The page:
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Lawrence Alloway

Lawrence Alloway
Born (1926-09-17)17 September 1926
London, United Kingdom
Died 2 January 1990(1990-01-02) (aged 63)
New York City, New York, United States
Nationality English
Occupation Art critic

Lawrence Alloway (London, 17 September 1926 – New York, 2 January 1990) was an English art critic and curator who worked in the United States from the 1960s. In the 1950s, he was a leading member of the Independent Group in the UK and in the 1960s was an influential writer and curator in the US. He first used the term "mass popular art" in the mid-1950s and used the term "Pop Art" in the 1960s to indicate that art has a basis in the popular culture of its day and takes from it a faith in the power of images.[1] He was married to artist Sylvia Sleigh.

Contents

  • Work 1
    • Early career and the Independent Group 1.1
    • Career in the U.S. 1.2
    • In his own words 1.3
  • References 2
  • External links 3

Work

Early career and the Independent Group

Alloway started writing art reviews for "Art News" in 1953. In his 1954 book Nine Abstract Artists he promoted the Constructivist artists that emerged in Britain after the Second World War: Robert Adams, Terry Frost, Adrian Heath, Anthony Hill, Roger Hilton, Kenneth Martin, Mary Martin, Victor Pasmore and William Scott.

Alloway's theory of art reflecting the concrete materials of modern life gave way to an interest in mass-media and consumerism. Alloway joined the Independent Group in 1952 and lectured on his theory of a circular link between popular cultural low art and high art. From 1955 to 1960 he was Assistant Director of the This Is Tomorrow and reviewing that show, and other works he had seen on a trip to the U.S., in a 1958 article, first used the term "mass popular art".

Career in the U.S.

In 1961, Alloway moved to New York with his wife, realist painter Guggenheim Awards, one of which was refused by the painter Asger Jorn.[2][3][4]

In 1966, Alloway curated the influential Systemic Painting exhibition that showcased Geometric abstraction in the American art world via Minimal art, Shaped canvas, and Hard-edge painting. Alloway was an ardent supporter of Abstract expressionism and of American Pop artists such as Roy Lichtenstein, Claes Oldenburg, and Andy Warhol. In 1967/68 he joined the Art department faculty as a lecturer at Southern Illinois University Carbondale, where McHale and Buckminster Fuller were also on staff at the SIU Design Department. In the 1970s he wrote for The Nation and Artforum and lectured at the State University of New York, Stony Brook where he was appointed professor of art history. There he co-founded the magazine Art Criticism with the critic Donald Kuspit.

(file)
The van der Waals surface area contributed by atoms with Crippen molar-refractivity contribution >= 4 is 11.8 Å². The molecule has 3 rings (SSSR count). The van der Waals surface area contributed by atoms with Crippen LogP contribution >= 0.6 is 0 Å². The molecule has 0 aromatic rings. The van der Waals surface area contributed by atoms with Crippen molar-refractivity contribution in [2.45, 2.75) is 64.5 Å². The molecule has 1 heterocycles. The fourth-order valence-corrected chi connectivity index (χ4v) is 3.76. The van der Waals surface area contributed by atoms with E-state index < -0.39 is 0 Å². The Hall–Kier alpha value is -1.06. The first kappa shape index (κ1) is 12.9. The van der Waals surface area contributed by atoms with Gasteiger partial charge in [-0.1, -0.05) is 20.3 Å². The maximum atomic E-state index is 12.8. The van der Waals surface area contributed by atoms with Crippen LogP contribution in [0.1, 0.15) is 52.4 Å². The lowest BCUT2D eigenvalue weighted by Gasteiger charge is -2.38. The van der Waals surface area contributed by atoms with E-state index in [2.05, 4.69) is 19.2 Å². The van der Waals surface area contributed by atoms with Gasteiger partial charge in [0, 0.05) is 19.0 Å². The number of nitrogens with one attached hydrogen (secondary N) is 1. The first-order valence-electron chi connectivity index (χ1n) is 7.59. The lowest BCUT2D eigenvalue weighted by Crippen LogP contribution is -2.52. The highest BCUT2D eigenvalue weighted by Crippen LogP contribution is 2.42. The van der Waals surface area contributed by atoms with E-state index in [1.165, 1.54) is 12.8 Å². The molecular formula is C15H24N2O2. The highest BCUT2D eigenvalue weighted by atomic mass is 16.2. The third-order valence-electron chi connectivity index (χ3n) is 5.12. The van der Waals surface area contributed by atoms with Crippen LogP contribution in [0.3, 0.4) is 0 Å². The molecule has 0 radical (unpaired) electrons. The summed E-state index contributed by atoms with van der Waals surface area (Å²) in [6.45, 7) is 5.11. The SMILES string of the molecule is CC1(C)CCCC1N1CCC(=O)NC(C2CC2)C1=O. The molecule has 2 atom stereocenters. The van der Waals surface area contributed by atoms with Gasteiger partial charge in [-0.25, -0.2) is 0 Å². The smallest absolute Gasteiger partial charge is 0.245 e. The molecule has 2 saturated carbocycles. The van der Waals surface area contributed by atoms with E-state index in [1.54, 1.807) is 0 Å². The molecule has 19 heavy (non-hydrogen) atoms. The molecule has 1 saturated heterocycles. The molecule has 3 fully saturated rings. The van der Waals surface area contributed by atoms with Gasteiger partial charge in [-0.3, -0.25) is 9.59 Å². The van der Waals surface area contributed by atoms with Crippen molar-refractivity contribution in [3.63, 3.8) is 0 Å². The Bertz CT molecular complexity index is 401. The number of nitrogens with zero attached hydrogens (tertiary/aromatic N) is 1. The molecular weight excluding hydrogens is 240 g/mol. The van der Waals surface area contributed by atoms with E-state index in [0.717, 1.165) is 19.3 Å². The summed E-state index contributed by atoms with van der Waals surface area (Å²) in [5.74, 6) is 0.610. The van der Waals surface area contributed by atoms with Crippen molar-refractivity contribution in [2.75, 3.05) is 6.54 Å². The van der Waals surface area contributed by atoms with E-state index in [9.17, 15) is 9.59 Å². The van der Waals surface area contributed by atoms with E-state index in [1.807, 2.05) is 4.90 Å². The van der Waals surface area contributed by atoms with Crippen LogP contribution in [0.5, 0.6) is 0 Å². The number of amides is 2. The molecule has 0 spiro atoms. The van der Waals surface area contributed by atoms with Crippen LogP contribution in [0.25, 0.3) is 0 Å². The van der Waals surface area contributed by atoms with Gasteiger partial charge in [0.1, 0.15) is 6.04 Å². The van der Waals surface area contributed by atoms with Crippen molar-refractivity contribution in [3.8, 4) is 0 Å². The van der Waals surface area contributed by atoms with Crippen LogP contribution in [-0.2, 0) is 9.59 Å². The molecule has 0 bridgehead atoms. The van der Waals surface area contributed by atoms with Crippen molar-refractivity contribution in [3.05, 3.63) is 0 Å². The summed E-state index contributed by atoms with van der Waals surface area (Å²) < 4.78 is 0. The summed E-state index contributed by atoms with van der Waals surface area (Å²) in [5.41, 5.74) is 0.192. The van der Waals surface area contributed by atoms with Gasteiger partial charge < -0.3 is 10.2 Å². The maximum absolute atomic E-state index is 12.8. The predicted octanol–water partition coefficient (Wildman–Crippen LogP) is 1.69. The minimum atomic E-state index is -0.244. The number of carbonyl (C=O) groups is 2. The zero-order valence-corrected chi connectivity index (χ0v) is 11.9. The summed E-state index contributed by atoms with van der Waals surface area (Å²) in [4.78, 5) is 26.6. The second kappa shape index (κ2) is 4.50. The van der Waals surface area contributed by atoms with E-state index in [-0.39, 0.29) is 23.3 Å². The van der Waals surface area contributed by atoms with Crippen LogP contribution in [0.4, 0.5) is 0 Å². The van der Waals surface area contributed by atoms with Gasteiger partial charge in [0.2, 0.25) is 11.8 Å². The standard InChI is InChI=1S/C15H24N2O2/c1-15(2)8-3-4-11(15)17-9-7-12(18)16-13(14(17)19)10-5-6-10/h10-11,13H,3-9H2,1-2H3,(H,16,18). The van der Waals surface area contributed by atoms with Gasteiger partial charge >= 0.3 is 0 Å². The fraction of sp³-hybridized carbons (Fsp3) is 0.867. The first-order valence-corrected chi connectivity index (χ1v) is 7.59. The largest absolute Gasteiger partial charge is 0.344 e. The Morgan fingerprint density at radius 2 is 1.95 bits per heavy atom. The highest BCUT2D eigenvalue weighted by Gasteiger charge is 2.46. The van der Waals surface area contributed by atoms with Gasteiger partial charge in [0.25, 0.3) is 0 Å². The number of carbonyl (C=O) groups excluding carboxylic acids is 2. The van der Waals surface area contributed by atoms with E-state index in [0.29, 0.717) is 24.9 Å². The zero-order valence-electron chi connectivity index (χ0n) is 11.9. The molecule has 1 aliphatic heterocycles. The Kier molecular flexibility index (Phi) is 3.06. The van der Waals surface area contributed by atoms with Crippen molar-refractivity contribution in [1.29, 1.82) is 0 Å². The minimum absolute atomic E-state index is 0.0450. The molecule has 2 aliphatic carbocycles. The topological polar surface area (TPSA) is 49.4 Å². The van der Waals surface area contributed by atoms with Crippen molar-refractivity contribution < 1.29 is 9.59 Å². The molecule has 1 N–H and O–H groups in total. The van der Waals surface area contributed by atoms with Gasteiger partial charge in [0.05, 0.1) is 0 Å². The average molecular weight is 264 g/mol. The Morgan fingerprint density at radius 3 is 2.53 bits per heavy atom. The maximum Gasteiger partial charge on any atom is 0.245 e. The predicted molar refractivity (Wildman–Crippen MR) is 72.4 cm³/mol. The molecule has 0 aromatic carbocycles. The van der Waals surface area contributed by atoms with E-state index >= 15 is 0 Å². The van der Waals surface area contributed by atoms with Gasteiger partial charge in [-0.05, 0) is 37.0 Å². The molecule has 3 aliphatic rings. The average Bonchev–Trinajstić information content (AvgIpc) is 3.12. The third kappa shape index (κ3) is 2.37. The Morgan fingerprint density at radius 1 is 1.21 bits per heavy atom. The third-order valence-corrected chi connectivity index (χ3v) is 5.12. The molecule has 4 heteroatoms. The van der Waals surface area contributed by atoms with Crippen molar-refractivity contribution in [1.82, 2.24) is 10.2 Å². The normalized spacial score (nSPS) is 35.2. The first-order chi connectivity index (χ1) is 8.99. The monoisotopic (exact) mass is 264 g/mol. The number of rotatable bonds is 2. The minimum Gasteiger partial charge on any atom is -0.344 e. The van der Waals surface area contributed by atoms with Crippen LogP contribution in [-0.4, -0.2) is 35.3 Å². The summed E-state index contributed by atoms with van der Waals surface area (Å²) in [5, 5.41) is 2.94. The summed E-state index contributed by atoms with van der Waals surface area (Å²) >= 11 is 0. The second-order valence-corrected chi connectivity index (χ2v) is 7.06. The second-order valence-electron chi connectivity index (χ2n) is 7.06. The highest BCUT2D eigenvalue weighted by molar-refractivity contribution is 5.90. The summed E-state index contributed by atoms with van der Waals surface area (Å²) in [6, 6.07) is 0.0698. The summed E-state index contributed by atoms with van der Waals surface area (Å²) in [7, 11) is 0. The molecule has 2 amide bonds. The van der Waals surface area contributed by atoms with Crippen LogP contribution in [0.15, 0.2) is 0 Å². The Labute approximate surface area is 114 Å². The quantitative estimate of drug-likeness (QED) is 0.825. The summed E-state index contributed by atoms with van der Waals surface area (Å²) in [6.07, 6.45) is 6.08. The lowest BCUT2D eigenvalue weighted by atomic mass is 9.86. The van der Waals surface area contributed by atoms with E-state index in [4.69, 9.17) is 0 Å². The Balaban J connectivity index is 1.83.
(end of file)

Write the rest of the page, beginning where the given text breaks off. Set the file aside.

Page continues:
In that same year of 1966 Alloway coined the term [5]

In his own words

Concerning the origins of the term Pop Art in his own words Alloway said: "The term, originated in England by me, as a description of mass communications, especially, but not exclusively, visual ones."[6] In a footnote to his essay Pop Art the words, he goes on to say: "The first published appearance of the terms that I know is: Lawrence Alloway, "The Arts and the Mass Media," Architectural Design, February, 1958, London. Ideas on Pop Art were discussed by Reyner Banham, Theo Crosby, Frank Cordell, Toni del Renzio, Richard Hamilton, Nigel Henderson, John McHale, Eduardo Paolozzi, Alison and Peter Smithson, sculptor William Turnbull, and myself."

However there are contradictory recollections as to the origin of the term: according to John McHale's son his father first coined the term in 1954 in conversation with Frank Cordell, and the term was then used in Independent Group discussions by mid 1955.[7] Alloway used the term 'mass popular art' in his oft quoted 1958 article but he did not use the specific term "Pop Art" in the piece.[8]

References

  1. ^ Topics in American Art since 1945, Pop Art the words, pp.119-122, by Lawrence Alloway, copyright 1975 by W.W.Norton and Company, NYC ISBN 0-393-04401-7
  2. ^ The New York Times (1964) Guggenheim Prize Of $2,500 Refused By Danish Painter. January 17, 1964, Friday. Section: Business Financial, Page 41
  3. ^ Guy Debord, Correspondence, vol. 2 ("September 1960 – December 1964"), ed. Patrick Mosconi, Paris, Librairie Arthème Fayard, 2001, p. 273.
  4. ^ Tom McDonough (2002) p.5, Art in America, July 2002.
  5. ^ "Systemic art." The Oxford Dictionary of Art. Ed. Ian Chilvers. Oxford University Press, 2004. eNotes.com. 2006. 19 Mar, 2008 systemic-art
  6. ^ Topics in American Art since 1945, Pop Art the words, p. 119, Lawrence Alloway, copyright 1975 by W.W. Norton and Company, NYC. ISBN 0-393-04401-7.
  7. ^ Warholstars.org
  8. ^ The Arts and the Mass Media, Lawrence Alloway, Warholstars.org

External links

  • Lawrence Alloway papers, 1935-2003. The Getty Research Institute, Los Angeles, Accession No. 2003.M.46. The archive consists of correspondence, work files, manuscripts and clippings, personal documents, and many photographs and slides of contemporary art.
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